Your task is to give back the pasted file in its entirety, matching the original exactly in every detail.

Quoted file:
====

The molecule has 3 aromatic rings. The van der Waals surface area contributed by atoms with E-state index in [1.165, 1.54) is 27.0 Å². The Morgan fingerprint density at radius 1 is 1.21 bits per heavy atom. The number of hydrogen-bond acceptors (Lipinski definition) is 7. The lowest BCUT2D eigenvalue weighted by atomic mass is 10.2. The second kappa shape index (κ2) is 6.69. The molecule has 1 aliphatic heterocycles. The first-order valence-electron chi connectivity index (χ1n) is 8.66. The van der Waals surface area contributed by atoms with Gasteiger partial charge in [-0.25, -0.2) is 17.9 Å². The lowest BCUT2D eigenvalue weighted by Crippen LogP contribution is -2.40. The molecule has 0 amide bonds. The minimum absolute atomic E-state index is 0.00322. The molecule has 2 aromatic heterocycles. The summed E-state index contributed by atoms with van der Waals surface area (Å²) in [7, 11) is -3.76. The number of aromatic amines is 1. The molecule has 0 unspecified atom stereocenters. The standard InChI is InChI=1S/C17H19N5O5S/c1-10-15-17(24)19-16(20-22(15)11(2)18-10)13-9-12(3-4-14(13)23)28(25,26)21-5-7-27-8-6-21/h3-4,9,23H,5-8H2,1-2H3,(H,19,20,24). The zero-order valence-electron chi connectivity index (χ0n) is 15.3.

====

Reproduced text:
The molecule has 3 aromatic rings. The van der Waals surface area contributed by atoms with E-state index in [1.165, 1.54) is 27.0 Å². The Morgan fingerprint density at radius 1 is 1.21 bits per heavy atom. The number of hydrogen-bond acceptors (Lipinski definition) is 7. The lowest BCUT2D eigenvalue weighted by atomic mass is 10.2. The second kappa shape index (κ2) is 6.69. The molecule has 1 aliphatic heterocycles. The first-order valence-electron chi connectivity index (χ1n) is 8.66. The van der Waals surface area contributed by atoms with Gasteiger partial charge in [-0.25, -0.2) is 17.9 Å². The lowest BCUT2D eigenvalue weighted by Crippen LogP contribution is -2.40. The molecule has 0 amide bonds. The minimum absolute atomic E-state index is 0.00322. The molecule has 2 aromatic heterocycles. The summed E-state index contributed by atoms with van der Waals surface area (Å²) in [7, 11) is -3.76. The number of aromatic amines is 1. The molecule has 0 unspecified atom stereocenters. The standard InChI is InChI=1S/C17H19N5O5S/c1-10-15-17(24)19-16(20-22(15)11(2)18-10)13-9-12(3-4-14(13)23)28(25,26)21-5-7-27-8-6-21/h3-4,9,23H,5-8H2,1-2H3,(H,19,20,24). The zero-order valence-electron chi connectivity index (χ0n) is 15.3.